Week-ending 7 May 2021
Olga Misik, Ivan Vorobyevsky and Igor Basharimov are on trial in a Moscow court charged with vandalizing government buildings under Article 214, Part 2, of the Russian Criminal Code. On 8 August 2020 they hung banners on a railing outside a Moscow district court in protest at the verdict in the New Greatness trial and then splattered red paint on a security booth outside the Prosecutor General’s Office building. Lawyers for the defence say no damage was caused by the paint, which was water-soluble. Under the charges, they could face up to three years in prison. A judgment in the case is expected on 11 May. Memorial Human Rights Centre has declared the prosecution politically motivated and unlawful. On 29 April, Olga Misik made a powerful speech in court that has attracted much publicity.
RFE/RL, 5 May 2021: As President Vladimir Putin’s government intensifies its crackdown on all forms of dissent, many Russians who oppose him have found inspiration in the closing remarks Moscow State University student Olga Misik made last week at her trial. Writer Nikolai Kononov posted on Twitter that the speech Misik made in court on April 29 “will end up in school textbooks.” St. Petersburg artist Yuly Rybakov shared Misik’s remarks in full on Facebook and wrote: “With such children, Russia does have a future!” The student’s defiant speech joins the ranks of the impassioned courtroom addresses of dissidents that have characterized the two decades of Putin’s rule and go back at least as far as the Soviet era. Misik and two other young defendants, Ivan Vorobyevsky and Igor Basharimov, are charged with vandalizing government buildings. In a gesture of support for those they consider political prisoners, they hung banners on a railing outside a Moscow district court on August 8, 2020, and then splattered red paint on a security booth outside the Prosecutor-General’s Office building. Prosecutors claim they caused 3,500 rubles ($47) in damages. Defense attorneys say that the documents provided by prosecutors concerning the alleged damages were falsified and that no harm was caused by the water-soluble paint. Under the charges, they could face up to three years in prison when Moscow’s Tverskoi district court delivers its decision on May 11. Prosecutors, however, have asked for two years of “restricted liberty” for Misik and one year and 10 months for the other defendants, according to the independent OVD-Info monitoring agency. During the trial, the defendants have been under a limited form of house arrest, unable to leave home between 10 p.m. and 6 a.m., to approach within 10 meters of government buildings, to attend public events, or to use means of communication.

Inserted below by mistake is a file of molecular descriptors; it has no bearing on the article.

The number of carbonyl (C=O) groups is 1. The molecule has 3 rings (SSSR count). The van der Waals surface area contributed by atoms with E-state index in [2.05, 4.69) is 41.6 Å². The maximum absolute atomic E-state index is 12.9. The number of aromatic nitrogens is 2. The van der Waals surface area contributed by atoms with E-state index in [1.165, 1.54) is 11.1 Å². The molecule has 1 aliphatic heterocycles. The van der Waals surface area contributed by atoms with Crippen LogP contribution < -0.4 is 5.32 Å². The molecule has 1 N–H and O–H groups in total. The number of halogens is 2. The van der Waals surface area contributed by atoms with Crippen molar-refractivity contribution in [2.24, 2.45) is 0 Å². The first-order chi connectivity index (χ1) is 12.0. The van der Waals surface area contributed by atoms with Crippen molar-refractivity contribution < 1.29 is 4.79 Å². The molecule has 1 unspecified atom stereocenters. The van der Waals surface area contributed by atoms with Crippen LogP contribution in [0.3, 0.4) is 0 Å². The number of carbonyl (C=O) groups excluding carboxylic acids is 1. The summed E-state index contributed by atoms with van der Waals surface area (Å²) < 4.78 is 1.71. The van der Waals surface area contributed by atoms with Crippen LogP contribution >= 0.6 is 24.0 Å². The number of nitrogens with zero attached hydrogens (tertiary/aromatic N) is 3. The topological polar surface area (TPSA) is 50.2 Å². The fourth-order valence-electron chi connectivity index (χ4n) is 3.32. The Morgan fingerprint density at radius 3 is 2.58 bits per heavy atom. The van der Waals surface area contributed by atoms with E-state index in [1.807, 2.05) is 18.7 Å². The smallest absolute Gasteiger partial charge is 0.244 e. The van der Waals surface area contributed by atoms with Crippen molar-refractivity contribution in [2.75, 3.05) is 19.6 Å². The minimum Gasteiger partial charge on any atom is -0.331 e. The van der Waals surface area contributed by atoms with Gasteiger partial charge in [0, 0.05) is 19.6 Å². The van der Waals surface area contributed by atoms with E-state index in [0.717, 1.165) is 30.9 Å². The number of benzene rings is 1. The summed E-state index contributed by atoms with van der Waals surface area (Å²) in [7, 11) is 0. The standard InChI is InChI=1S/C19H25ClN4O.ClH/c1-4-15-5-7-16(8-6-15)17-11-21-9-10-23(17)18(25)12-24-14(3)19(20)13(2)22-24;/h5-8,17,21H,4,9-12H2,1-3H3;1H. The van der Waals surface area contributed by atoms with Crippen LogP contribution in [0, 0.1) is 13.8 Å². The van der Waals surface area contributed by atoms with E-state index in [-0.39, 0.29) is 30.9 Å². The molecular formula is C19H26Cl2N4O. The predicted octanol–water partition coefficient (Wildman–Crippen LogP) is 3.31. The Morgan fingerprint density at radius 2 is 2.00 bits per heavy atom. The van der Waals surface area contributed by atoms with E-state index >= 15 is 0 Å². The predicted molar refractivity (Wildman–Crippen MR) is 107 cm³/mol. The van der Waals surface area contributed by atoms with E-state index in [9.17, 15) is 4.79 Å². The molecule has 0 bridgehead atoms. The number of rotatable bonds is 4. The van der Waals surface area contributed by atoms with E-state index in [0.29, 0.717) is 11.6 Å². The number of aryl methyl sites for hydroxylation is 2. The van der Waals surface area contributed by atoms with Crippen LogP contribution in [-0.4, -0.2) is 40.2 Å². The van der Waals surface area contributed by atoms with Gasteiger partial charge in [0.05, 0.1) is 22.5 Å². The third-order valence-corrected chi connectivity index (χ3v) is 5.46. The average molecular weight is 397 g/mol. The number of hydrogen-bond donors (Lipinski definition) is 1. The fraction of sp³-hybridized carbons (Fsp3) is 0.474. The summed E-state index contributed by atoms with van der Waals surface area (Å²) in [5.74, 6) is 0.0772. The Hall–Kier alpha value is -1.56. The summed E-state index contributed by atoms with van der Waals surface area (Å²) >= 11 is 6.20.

Memorial Human Rights Centre, 8 April 2021: Memorial Human Rights Centre, in accordance with international guidelines, considers the criminal prosecution of Moscow activists Olga Misik, Igor Basharimov, and Ivan Vorobevsky politically motivated and unlawful. We believe the acts imputed to the three defendants do not provide grounds for their prosecution for vandalism. The criminal proceedings against Misik, Basharimov and Vorobevsky are politically motivated and intended to intimidate Russian civil society and prevent citizens exercising their right to freedom of expression.